The Texas Parks and Wildlife Department has introduced its first new conservation-themed specialty license plate design in a more than a decade. Sales of the plate, which depicts a campfire and tent under a starry sky, help fund state parks. The camping plate won the department’s online survey last year, garnering more than 6,000 votes.
Sunday mornings in the West Texas town of Alpine are remarkably quiet for a community with a population of around 6,000 people.
Texas’ biggest beach city (pop. roughly 313,000) seasons its mix of beachcombing, wakeboarding, sailing, and other oceanfront fun with such urban amenities as luxurious hotels and restaurants, a lively festival scene, and well-curated museums dedicated to art, science, nature, and history.
Shaped by agriculture, steamboating, the discovery of oil, and the railroad, the city of Palestine today harbors a wealth of attractions and activities.
Archeological evidence suggests that humans have inhabited the San Marcos area for 10,000 years or more. And to this day, it continues to lure visitors with its natural beauty, historic charm, and darn-delicious food.
By the time you finish reading this paragraph, hundreds of glass-green waves will have completed crossing the Gulf of Mexico on their route to the Texas coast.
The swath of Texas 71 that stretches between Austin and Houston is a well-traveled stretch for Longhorn fans, Houstonians with kids at the University of Texas, Austinites headed to H-town to binge on museums, and all manner of east-west adventurers. Typically these road warriors, myself included, are dead-set on their destinations, and we hit the turn signal to pause only for essentials: coffee, fuel, and fruit-filled kolaches.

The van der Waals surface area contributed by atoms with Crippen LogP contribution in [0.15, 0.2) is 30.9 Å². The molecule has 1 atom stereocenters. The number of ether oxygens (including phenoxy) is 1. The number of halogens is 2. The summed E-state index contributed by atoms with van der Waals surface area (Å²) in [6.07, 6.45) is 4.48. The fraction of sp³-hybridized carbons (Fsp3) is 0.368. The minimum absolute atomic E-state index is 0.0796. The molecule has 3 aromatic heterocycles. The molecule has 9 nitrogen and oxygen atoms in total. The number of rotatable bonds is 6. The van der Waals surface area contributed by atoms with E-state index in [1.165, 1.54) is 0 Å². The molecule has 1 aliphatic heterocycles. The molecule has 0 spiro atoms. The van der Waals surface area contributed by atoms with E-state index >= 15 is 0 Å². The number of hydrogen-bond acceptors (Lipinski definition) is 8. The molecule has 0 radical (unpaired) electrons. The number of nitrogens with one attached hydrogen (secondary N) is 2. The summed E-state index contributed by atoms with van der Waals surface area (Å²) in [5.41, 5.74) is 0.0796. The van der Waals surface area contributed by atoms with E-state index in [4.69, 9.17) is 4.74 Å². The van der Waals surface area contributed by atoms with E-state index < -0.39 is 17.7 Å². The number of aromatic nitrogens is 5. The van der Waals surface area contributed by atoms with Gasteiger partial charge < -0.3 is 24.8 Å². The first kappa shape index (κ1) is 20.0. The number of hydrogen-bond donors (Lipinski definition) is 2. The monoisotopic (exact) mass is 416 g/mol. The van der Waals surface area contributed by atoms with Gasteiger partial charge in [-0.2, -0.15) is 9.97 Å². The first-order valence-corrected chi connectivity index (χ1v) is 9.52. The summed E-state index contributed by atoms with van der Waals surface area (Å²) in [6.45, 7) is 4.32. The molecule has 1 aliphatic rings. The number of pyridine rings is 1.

Old Gonzo doesn’t want to trot. At first we thought it was because he didn’t like walking behind Chili Bean, my daughter’s horse, who apparently is suffering mild gastrointestinal woes. So our cowboy leader moves Gonzo to the front of the line. But still, Gonzo is a reluctant trotter.
A pleasant breeze rocked my kayak and rustled pale green and brown marsh grasses around me. Overhead, a few wispy clouds drifted across a blue sky.
The Native Americans figured it out first, as far as we know.
On the shores of Aransas Bay, the Copanes made the most of coastal resources to support their lives as nomadic hunter-gatherers.
There’s no denying that Corpus Christi is one of the most beloved destinations in Texas, and for good reason. However, among the well-known
ways to pass a day on the bay, Corpus Christi is packed with plenty of hidden gems and off-the-beaten-path surprises.